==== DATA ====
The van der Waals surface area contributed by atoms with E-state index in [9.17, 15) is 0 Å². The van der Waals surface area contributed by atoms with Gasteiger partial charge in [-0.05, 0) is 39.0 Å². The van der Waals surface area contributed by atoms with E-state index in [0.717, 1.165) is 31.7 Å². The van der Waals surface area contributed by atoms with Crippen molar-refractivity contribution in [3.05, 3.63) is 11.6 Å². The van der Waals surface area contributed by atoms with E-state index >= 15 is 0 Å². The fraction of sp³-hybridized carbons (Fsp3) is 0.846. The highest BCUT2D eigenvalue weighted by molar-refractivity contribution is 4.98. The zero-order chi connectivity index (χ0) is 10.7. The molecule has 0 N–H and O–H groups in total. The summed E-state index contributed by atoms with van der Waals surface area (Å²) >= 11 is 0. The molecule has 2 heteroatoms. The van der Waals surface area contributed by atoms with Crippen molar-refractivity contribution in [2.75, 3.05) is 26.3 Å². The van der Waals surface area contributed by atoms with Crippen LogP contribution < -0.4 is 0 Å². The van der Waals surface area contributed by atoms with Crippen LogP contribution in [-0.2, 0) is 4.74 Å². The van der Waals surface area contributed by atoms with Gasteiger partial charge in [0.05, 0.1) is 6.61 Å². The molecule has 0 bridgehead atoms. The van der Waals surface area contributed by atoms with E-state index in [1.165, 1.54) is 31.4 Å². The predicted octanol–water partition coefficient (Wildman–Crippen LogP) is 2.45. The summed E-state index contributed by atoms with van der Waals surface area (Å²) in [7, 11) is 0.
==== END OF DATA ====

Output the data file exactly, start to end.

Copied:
The van der Waals surface area contributed by atoms with E-state index in [9.17, 15) is 0 Å². The van der Waals surface area contributed by atoms with Gasteiger partial charge in [-0.05, 0) is 39.0 Å². The van der Waals surface area contributed by atoms with E-state index in [0.717, 1.165) is 31.7 Å². The van der Waals surface area contributed by atoms with Crippen molar-refractivity contribution in [3.05, 3.63) is 11.6 Å². The van der Waals surface area contributed by atoms with E-state index >= 15 is 0 Å². The fraction of sp³-hybridized carbons (Fsp3) is 0.846. The highest BCUT2D eigenvalue weighted by molar-refractivity contribution is 4.98. The zero-order chi connectivity index (χ0) is 10.7. The molecule has 0 N–H and O–H groups in total. The summed E-state index contributed by atoms with van der Waals surface area (Å²) >= 11 is 0. The molecule has 2 heteroatoms. The van der Waals surface area contributed by atoms with Crippen molar-refractivity contribution in [2.75, 3.05) is 26.3 Å². The van der Waals surface area contributed by atoms with Crippen LogP contribution < -0.4 is 0 Å². The van der Waals surface area contributed by atoms with Crippen LogP contribution in [-0.2, 0) is 4.74 Å². The van der Waals surface area contributed by atoms with Gasteiger partial charge in [0.05, 0.1) is 6.61 Å². The molecule has 0 bridgehead atoms. The van der Waals surface area contributed by atoms with E-state index in [1.165, 1.54) is 31.4 Å². The predicted octanol–water partition coefficient (Wildman–Crippen LogP) is 2.45. The summed E-state index contributed by atoms with van der Waals surface area (Å²) in [7, 11) is 0.